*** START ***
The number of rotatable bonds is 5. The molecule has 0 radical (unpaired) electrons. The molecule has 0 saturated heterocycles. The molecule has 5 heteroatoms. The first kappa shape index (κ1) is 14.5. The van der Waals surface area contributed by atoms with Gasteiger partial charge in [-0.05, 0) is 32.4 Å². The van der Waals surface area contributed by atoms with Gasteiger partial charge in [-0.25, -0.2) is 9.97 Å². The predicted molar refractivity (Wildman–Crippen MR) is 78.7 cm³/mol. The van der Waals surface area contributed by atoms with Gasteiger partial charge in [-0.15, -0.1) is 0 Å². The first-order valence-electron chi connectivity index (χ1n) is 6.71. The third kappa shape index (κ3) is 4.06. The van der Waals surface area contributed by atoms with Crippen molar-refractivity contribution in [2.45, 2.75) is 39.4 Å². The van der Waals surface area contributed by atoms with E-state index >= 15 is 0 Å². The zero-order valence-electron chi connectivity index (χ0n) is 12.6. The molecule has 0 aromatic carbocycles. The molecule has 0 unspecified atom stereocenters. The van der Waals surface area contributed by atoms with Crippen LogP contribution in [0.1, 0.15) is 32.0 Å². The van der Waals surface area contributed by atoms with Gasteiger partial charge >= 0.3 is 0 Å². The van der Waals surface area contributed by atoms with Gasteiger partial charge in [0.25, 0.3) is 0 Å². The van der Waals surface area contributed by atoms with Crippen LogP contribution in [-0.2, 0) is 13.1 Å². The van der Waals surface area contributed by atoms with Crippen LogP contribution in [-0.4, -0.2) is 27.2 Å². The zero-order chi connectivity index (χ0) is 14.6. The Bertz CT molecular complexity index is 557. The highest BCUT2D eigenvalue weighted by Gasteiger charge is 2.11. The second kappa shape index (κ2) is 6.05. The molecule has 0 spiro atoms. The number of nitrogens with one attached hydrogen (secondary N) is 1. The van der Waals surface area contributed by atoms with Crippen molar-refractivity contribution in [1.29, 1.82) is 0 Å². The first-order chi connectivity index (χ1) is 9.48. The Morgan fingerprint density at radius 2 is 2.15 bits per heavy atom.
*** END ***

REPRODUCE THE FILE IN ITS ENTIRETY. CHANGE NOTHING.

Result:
The number of rotatable bonds is 5. The molecule has 0 radical (unpaired) electrons. The molecule has 0 saturated heterocycles. The molecule has 5 heteroatoms. The first kappa shape index (κ1) is 14.5. The van der Waals surface area contributed by atoms with Gasteiger partial charge in [-0.05, 0) is 32.4 Å². The van der Waals surface area contributed by atoms with Gasteiger partial charge in [-0.25, -0.2) is 9.97 Å². The predicted molar refractivity (Wildman–Crippen MR) is 78.7 cm³/mol. The van der Waals surface area contributed by atoms with Gasteiger partial charge in [-0.15, -0.1) is 0 Å². The first-order valence-electron chi connectivity index (χ1n) is 6.71. The third kappa shape index (κ3) is 4.06. The van der Waals surface area contributed by atoms with Crippen molar-refractivity contribution in [2.45, 2.75) is 39.4 Å². The van der Waals surface area contributed by atoms with E-state index >= 15 is 0 Å². The zero-order valence-electron chi connectivity index (χ0n) is 12.6. The molecule has 0 aromatic carbocycles. The molecule has 0 unspecified atom stereocenters. The van der Waals surface area contributed by atoms with Crippen LogP contribution in [0.1, 0.15) is 32.0 Å². The van der Waals surface area contributed by atoms with Gasteiger partial charge >= 0.3 is 0 Å². The van der Waals surface area contributed by atoms with Gasteiger partial charge in [0.25, 0.3) is 0 Å². The van der Waals surface area contributed by atoms with Crippen LogP contribution in [-0.2, 0) is 13.1 Å². The van der Waals surface area contributed by atoms with Crippen LogP contribution in [-0.4, -0.2) is 27.2 Å². The zero-order chi connectivity index (χ0) is 14.6. The Bertz CT molecular complexity index is 557. The highest BCUT2D eigenvalue weighted by Gasteiger charge is 2.11. The second kappa shape index (κ2) is 6.05. The molecule has 0 spiro atoms. The number of nitrogens with one attached hydrogen (secondary N) is 1. The van der Waals surface area contributed by atoms with Crippen molar-refractivity contribution in [1.29, 1.82) is 0 Å². The first-order chi connectivity index (χ1) is 9.48. The Morgan fingerprint density at radius 2 is 2.15 bits per heavy atom.